Recycling is not only good for the environment, but is profitable when certain metals are involved, such as copper. The profitability factor can lead to thefts of high-value metals solely for the purpose of selling it to scrap metal processors or recyclers. To address this situation, many states and local municipalities have enacted laws that require sellers of scrap metal to be identified. If you operate a scrap metal processing or recycling business, you need to know what type of license, permit or other identification is required of persons or businesses selling scrap metal to you.

Recycling Scrap Metal Basics

Scrap metal processors and recyclers deal with a variety of customers selling metals such as copper, aluminum, brass and steel. A significant portion of sellers are companies and individual contractors involved in construction trades who sell scrap metal as part of their business practices, but many sellers are homeowners and persons who sell scrap metal for recycling or profit purposes unrelated to any established business practice. In 2011, the National Conference of State Legislatures reported on the nationwide theft problem of metals, particularly copper, due to the increasing value of the metals to scrap metal dealers. The report identified legislative proposals and enactments in various states to reduce such thefts by regulating scrap metal sales in their state.

Seller Identification Regulations

Many states regulate scrap metal sales by requiring scrap metal processors, recyclers and other dealers to identify the seller. The type of identifying information required and the record that must be made for a lawful sale of scrap metal can be significant. For example, in Arizona a scrap metal dealer involved in a sale over $25 must request the seller's government-issued I.D. and make a record of the information, as well as recording the license plate of the vehicle used by the seller to deliver the metal. The dealer also must photograph, video record or digitally record the seller, and obtain the seller’s right index fingerprint. Some states prohibit the general public from selling certain items to scrap metal dealers. For example, Alabama law prohibits the sale of a variety of items, including telephone and electric cable, manhole covers, metal beer kegs, and loose catalytic converters.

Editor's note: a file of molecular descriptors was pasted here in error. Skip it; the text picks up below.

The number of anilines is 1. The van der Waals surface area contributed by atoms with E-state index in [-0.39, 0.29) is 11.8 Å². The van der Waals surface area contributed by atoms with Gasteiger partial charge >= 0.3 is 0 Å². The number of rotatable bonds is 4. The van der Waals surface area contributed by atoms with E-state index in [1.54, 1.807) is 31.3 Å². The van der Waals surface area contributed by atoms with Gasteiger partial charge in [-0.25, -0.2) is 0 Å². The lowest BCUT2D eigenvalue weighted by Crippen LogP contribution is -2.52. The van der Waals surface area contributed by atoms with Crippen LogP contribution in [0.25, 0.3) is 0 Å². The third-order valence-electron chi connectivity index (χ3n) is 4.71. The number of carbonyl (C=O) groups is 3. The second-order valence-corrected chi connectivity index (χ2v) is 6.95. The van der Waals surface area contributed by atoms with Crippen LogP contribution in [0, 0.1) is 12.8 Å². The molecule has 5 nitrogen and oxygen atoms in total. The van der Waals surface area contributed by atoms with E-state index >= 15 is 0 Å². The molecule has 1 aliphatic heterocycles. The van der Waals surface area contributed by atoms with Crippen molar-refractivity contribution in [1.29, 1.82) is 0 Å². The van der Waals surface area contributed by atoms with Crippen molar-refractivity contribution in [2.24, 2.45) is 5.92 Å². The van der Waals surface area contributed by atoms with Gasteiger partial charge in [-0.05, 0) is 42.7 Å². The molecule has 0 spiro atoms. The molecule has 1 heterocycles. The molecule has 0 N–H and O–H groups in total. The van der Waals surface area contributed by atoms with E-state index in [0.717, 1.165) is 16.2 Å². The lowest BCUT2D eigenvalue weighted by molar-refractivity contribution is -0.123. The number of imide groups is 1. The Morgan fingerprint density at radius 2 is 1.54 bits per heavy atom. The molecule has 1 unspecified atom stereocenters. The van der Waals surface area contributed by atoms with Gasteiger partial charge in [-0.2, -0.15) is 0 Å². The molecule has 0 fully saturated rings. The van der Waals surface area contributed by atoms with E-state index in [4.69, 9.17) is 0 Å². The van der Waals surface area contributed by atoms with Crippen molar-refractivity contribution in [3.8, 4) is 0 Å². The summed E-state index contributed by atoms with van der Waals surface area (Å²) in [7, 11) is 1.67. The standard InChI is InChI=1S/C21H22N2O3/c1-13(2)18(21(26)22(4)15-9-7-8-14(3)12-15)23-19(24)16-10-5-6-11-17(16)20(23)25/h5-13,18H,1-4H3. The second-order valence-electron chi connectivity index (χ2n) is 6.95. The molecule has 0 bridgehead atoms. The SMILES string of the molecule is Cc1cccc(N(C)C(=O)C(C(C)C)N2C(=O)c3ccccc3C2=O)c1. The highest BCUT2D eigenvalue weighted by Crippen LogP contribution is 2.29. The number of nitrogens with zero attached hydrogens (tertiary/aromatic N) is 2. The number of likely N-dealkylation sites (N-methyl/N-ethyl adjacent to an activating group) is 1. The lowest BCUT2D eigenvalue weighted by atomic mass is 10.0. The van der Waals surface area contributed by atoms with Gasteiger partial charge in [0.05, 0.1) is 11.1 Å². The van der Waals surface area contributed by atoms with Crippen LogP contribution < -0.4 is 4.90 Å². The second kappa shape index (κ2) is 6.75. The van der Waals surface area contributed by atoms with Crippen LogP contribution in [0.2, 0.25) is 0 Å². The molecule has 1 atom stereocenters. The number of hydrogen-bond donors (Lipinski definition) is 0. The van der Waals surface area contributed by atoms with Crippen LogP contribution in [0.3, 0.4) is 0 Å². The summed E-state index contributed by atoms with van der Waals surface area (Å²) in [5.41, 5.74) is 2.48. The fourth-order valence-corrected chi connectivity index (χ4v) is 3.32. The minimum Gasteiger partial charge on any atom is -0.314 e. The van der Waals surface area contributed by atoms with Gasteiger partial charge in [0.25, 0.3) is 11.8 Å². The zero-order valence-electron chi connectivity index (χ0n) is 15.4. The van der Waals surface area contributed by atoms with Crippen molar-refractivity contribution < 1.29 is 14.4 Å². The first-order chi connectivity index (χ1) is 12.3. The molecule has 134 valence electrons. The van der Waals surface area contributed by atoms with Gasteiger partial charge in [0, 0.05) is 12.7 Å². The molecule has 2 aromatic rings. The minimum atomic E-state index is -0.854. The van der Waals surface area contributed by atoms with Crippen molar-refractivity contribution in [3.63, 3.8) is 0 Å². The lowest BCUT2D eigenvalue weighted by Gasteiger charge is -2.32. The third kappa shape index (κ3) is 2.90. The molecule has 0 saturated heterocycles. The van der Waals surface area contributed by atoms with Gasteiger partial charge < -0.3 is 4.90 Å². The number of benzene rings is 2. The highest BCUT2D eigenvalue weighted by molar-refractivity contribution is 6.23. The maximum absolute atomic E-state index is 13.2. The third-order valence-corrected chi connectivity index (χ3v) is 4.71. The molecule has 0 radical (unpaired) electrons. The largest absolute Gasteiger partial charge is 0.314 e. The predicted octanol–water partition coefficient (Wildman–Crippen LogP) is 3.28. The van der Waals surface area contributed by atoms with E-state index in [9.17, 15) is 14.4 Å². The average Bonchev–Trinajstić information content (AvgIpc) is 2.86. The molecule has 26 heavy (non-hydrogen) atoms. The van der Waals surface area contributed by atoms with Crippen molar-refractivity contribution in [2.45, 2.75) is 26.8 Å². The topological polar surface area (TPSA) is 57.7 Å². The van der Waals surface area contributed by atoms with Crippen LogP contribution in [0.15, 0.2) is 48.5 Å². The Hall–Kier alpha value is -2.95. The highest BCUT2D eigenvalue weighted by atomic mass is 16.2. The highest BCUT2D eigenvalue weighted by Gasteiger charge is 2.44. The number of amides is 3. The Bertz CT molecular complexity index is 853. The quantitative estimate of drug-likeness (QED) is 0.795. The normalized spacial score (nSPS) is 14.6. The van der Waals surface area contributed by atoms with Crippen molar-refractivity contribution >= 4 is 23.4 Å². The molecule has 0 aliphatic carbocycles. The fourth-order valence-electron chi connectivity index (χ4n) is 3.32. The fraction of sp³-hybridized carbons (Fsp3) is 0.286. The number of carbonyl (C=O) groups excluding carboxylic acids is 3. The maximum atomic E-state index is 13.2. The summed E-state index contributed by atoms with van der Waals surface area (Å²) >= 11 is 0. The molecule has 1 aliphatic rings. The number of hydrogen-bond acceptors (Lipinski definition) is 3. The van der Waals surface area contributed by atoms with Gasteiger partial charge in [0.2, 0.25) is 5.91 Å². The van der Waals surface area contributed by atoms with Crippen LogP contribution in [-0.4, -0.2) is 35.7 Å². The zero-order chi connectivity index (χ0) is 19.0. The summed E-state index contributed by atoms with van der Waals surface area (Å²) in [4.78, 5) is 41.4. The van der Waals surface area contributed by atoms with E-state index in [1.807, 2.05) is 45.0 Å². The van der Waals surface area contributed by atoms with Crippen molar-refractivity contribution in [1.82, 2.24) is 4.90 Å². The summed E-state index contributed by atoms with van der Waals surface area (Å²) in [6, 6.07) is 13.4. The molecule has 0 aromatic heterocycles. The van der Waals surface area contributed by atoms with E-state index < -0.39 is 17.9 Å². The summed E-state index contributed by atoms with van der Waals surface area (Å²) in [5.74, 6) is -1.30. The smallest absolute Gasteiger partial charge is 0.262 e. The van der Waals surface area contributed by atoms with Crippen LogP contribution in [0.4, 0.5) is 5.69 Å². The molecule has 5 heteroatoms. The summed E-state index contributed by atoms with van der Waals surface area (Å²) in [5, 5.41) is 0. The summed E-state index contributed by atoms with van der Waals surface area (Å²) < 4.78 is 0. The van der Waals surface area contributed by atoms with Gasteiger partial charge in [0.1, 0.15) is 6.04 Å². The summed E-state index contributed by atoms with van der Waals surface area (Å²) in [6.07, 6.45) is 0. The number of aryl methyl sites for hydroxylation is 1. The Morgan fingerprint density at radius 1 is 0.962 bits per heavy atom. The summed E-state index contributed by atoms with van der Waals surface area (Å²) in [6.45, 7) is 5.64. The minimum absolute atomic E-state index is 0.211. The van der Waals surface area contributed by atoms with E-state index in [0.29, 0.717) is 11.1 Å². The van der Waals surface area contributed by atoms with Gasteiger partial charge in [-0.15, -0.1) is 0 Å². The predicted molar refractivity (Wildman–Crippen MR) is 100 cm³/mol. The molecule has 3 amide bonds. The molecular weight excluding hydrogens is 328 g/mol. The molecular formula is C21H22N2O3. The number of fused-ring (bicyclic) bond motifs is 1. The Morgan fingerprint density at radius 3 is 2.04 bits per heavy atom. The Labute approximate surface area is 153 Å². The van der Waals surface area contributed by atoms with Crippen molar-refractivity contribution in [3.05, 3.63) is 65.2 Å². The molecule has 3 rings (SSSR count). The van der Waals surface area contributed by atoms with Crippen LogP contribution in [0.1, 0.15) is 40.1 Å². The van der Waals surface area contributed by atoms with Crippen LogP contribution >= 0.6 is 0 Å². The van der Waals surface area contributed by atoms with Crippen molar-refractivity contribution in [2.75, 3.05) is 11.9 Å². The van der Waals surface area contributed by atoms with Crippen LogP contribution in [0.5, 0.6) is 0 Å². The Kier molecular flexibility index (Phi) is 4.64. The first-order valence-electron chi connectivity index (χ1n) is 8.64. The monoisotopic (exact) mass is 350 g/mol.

Seller Permit Regulations

Some state laws also require scrap metal dealers who accept metal from members of the general public to only accept it from those who have a valid permit. For example, Virginia and Georgia law require individuals selling metal who do not have a place of business to obtain a permit from the local sheriff or chief of police as a condition of selling metal to a scrap metal dealer. The permit is typically valid for a year or two. The seller must be in possession of the permit whenever acquiring, transporting and selling the scrap metals.

Other Considerations

In an ongoing effort to combat theft of materials to sell as scrap metal, many law enforcement jurisdictions require scrap metal processors, recyclers and other dealers to report data collected on scrap metal sales. The data must be sent to the local law enforcement agency on a periodic basis. For example, scrap metal dealers in San Diego County, California, must report scrap metal sale data to the San Diego County Sheriff on a monthly basis.